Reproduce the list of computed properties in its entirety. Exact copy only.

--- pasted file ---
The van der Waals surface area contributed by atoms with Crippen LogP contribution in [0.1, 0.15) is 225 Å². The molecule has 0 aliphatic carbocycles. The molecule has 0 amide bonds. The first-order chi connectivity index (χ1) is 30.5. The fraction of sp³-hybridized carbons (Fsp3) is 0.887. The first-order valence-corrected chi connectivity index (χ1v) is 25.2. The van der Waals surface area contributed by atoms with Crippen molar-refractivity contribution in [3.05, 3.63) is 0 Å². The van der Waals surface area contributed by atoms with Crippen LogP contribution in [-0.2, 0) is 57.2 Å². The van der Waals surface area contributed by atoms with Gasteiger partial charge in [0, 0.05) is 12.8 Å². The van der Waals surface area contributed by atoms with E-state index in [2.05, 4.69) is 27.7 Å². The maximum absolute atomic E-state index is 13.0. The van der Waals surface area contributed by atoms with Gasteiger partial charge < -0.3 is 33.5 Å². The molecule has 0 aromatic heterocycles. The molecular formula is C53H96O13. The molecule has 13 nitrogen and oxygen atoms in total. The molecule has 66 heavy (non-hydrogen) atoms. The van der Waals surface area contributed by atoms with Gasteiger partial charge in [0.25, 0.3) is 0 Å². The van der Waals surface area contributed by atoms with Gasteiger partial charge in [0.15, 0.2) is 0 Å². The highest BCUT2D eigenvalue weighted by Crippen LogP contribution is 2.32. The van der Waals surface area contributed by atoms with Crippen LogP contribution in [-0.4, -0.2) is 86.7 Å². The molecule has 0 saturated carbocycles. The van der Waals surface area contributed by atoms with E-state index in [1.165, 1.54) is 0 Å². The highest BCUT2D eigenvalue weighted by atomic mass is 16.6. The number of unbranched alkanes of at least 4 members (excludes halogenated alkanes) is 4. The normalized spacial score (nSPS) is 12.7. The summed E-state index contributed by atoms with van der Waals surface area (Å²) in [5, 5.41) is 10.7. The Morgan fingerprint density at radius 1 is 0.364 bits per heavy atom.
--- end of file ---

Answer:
The van der Waals surface area contributed by atoms with Crippen LogP contribution in [0.1, 0.15) is 225 Å². The molecule has 0 aliphatic carbocycles. The molecule has 0 amide bonds. The first-order chi connectivity index (χ1) is 30.5. The fraction of sp³-hybridized carbons (Fsp3) is 0.887. The first-order valence-corrected chi connectivity index (χ1v) is 25.2. The van der Waals surface area contributed by atoms with Crippen molar-refractivity contribution in [3.05, 3.63) is 0 Å². The van der Waals surface area contributed by atoms with Crippen LogP contribution in [-0.2, 0) is 57.2 Å². The van der Waals surface area contributed by atoms with Gasteiger partial charge in [0, 0.05) is 12.8 Å². The van der Waals surface area contributed by atoms with E-state index in [2.05, 4.69) is 27.7 Å². The maximum absolute atomic E-state index is 13.0. The van der Waals surface area contributed by atoms with Gasteiger partial charge < -0.3 is 33.5 Å². The molecule has 0 aromatic heterocycles. The molecular formula is C53H96O13. The molecule has 13 nitrogen and oxygen atoms in total. The molecule has 66 heavy (non-hydrogen) atoms. The van der Waals surface area contributed by atoms with Gasteiger partial charge in [0.25, 0.3) is 0 Å². The van der Waals surface area contributed by atoms with Gasteiger partial charge in [0.15, 0.2) is 0 Å². The highest BCUT2D eigenvalue weighted by Crippen LogP contribution is 2.32. The van der Waals surface area contributed by atoms with Crippen LogP contribution in [-0.4, -0.2) is 86.7 Å². The molecule has 0 saturated carbocycles. The van der Waals surface area contributed by atoms with E-state index in [1.165, 1.54) is 0 Å². The highest BCUT2D eigenvalue weighted by atomic mass is 16.6. The number of unbranched alkanes of at least 4 members (excludes halogenated alkanes) is 4. The normalized spacial score (nSPS) is 12.7. The summed E-state index contributed by atoms with van der Waals surface area (Å²) in [5, 5.41) is 10.7. The Morgan fingerprint density at radius 1 is 0.364 bits per heavy atom.